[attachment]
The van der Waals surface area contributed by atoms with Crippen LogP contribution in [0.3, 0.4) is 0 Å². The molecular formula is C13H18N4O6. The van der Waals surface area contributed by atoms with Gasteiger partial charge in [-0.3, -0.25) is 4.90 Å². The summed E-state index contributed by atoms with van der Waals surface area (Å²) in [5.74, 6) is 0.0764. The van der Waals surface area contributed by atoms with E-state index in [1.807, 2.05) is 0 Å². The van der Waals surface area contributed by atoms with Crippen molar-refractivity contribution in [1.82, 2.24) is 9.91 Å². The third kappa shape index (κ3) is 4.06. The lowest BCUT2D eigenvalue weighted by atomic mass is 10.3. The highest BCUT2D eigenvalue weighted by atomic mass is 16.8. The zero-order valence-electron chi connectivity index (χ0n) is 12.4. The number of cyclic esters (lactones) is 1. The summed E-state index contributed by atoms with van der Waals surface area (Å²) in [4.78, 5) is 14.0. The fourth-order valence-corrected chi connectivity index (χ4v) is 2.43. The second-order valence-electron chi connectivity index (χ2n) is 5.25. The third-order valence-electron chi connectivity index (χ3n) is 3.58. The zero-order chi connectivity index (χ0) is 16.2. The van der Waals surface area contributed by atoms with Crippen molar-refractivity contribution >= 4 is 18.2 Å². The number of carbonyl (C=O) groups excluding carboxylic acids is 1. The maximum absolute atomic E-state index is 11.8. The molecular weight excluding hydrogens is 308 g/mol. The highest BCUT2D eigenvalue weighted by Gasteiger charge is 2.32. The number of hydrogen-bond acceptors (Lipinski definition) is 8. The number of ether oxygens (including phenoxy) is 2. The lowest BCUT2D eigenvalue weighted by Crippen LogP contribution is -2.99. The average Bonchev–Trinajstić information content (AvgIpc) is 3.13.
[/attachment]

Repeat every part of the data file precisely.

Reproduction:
The van der Waals surface area contributed by atoms with Crippen LogP contribution in [0.3, 0.4) is 0 Å². The molecular formula is C13H18N4O6. The van der Waals surface area contributed by atoms with Gasteiger partial charge in [-0.3, -0.25) is 4.90 Å². The summed E-state index contributed by atoms with van der Waals surface area (Å²) in [5.74, 6) is 0.0764. The van der Waals surface area contributed by atoms with E-state index in [1.807, 2.05) is 0 Å². The van der Waals surface area contributed by atoms with Crippen molar-refractivity contribution in [1.82, 2.24) is 9.91 Å². The third kappa shape index (κ3) is 4.06. The lowest BCUT2D eigenvalue weighted by atomic mass is 10.3. The highest BCUT2D eigenvalue weighted by atomic mass is 16.8. The zero-order valence-electron chi connectivity index (χ0n) is 12.4. The number of cyclic esters (lactones) is 1. The summed E-state index contributed by atoms with van der Waals surface area (Å²) in [4.78, 5) is 14.0. The fourth-order valence-corrected chi connectivity index (χ4v) is 2.43. The second-order valence-electron chi connectivity index (χ2n) is 5.25. The third-order valence-electron chi connectivity index (χ3n) is 3.58. The zero-order chi connectivity index (χ0) is 16.2. The van der Waals surface area contributed by atoms with Crippen molar-refractivity contribution >= 4 is 18.2 Å². The number of carbonyl (C=O) groups excluding carboxylic acids is 1. The maximum absolute atomic E-state index is 11.8. The molecular weight excluding hydrogens is 308 g/mol. The highest BCUT2D eigenvalue weighted by Gasteiger charge is 2.32. The number of hydrogen-bond acceptors (Lipinski definition) is 8. The number of ether oxygens (including phenoxy) is 2. The lowest BCUT2D eigenvalue weighted by Crippen LogP contribution is -2.99. The average Bonchev–Trinajstić information content (AvgIpc) is 3.13.